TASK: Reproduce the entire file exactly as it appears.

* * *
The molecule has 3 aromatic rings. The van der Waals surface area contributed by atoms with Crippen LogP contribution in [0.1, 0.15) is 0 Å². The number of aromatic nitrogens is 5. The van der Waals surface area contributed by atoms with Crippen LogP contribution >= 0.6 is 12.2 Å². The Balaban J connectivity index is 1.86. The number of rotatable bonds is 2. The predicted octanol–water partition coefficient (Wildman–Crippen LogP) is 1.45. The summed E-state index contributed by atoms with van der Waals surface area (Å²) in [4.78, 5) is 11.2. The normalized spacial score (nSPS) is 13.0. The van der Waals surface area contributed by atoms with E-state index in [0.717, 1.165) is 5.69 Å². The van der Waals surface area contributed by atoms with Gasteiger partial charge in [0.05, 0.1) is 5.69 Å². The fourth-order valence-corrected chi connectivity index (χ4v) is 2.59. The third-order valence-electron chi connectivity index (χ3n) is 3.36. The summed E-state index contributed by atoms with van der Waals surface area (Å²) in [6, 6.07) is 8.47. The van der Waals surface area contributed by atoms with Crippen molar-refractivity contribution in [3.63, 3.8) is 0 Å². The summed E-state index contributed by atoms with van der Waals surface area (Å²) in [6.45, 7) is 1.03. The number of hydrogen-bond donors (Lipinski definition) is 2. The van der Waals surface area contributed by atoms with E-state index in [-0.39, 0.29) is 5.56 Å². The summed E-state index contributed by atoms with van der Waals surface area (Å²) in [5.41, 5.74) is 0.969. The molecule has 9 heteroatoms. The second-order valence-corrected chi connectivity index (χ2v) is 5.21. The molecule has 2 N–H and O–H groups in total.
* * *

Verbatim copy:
The molecule has 3 aromatic rings. The van der Waals surface area contributed by atoms with Crippen LogP contribution in [0.1, 0.15) is 0 Å². The number of aromatic nitrogens is 5. The van der Waals surface area contributed by atoms with Crippen LogP contribution >= 0.6 is 12.2 Å². The Balaban J connectivity index is 1.86. The number of rotatable bonds is 2. The predicted octanol–water partition coefficient (Wildman–Crippen LogP) is 1.45. The summed E-state index contributed by atoms with van der Waals surface area (Å²) in [4.78, 5) is 11.2. The normalized spacial score (nSPS) is 13.0. The van der Waals surface area contributed by atoms with E-state index in [0.717, 1.165) is 5.69 Å². The van der Waals surface area contributed by atoms with Gasteiger partial charge in [0.05, 0.1) is 5.69 Å². The fourth-order valence-corrected chi connectivity index (χ4v) is 2.59. The third-order valence-electron chi connectivity index (χ3n) is 3.36. The summed E-state index contributed by atoms with van der Waals surface area (Å²) in [6, 6.07) is 8.47. The van der Waals surface area contributed by atoms with Crippen molar-refractivity contribution in [3.63, 3.8) is 0 Å². The summed E-state index contributed by atoms with van der Waals surface area (Å²) in [6.45, 7) is 1.03. The number of hydrogen-bond donors (Lipinski definition) is 2. The van der Waals surface area contributed by atoms with E-state index in [-0.39, 0.29) is 5.56 Å². The summed E-state index contributed by atoms with van der Waals surface area (Å²) in [5.41, 5.74) is 0.969. The molecule has 9 heteroatoms. The second-order valence-corrected chi connectivity index (χ2v) is 5.21. The molecule has 2 N–H and O–H groups in total.